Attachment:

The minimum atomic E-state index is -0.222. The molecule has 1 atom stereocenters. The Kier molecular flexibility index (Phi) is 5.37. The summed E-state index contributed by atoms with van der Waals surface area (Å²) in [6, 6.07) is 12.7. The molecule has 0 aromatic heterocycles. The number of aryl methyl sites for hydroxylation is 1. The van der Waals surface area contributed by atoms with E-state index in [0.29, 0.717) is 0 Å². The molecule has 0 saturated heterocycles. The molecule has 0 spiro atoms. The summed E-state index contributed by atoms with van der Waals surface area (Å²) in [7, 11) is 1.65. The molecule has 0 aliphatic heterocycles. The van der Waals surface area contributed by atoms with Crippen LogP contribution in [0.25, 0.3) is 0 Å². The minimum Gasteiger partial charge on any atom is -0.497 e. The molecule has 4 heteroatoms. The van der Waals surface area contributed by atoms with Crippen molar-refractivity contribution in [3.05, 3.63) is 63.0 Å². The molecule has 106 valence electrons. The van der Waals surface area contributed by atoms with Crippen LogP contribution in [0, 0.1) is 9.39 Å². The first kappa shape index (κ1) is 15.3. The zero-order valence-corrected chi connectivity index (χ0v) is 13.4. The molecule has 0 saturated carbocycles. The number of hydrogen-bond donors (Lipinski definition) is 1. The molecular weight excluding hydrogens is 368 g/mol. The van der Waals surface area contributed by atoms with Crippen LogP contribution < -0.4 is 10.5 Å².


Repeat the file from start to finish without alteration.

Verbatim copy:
The minimum atomic E-state index is -0.222. The molecule has 1 atom stereocenters. The Kier molecular flexibility index (Phi) is 5.37. The summed E-state index contributed by atoms with van der Waals surface area (Å²) in [6, 6.07) is 12.7. The molecule has 0 aromatic heterocycles. The number of aryl methyl sites for hydroxylation is 1. The van der Waals surface area contributed by atoms with E-state index in [0.29, 0.717) is 0 Å². The molecule has 0 saturated heterocycles. The molecule has 0 spiro atoms. The summed E-state index contributed by atoms with van der Waals surface area (Å²) in [7, 11) is 1.65. The molecule has 0 aliphatic heterocycles. The van der Waals surface area contributed by atoms with Crippen LogP contribution in [0.25, 0.3) is 0 Å². The minimum Gasteiger partial charge on any atom is -0.497 e. The molecule has 4 heteroatoms. The van der Waals surface area contributed by atoms with Crippen molar-refractivity contribution in [3.05, 3.63) is 63.0 Å². The molecule has 106 valence electrons. The van der Waals surface area contributed by atoms with Crippen LogP contribution in [0, 0.1) is 9.39 Å². The first kappa shape index (κ1) is 15.3. The zero-order valence-corrected chi connectivity index (χ0v) is 13.4. The molecule has 0 saturated carbocycles. The number of hydrogen-bond donors (Lipinski definition) is 1. The molecular weight excluding hydrogens is 368 g/mol. The van der Waals surface area contributed by atoms with Crippen LogP contribution < -0.4 is 10.5 Å².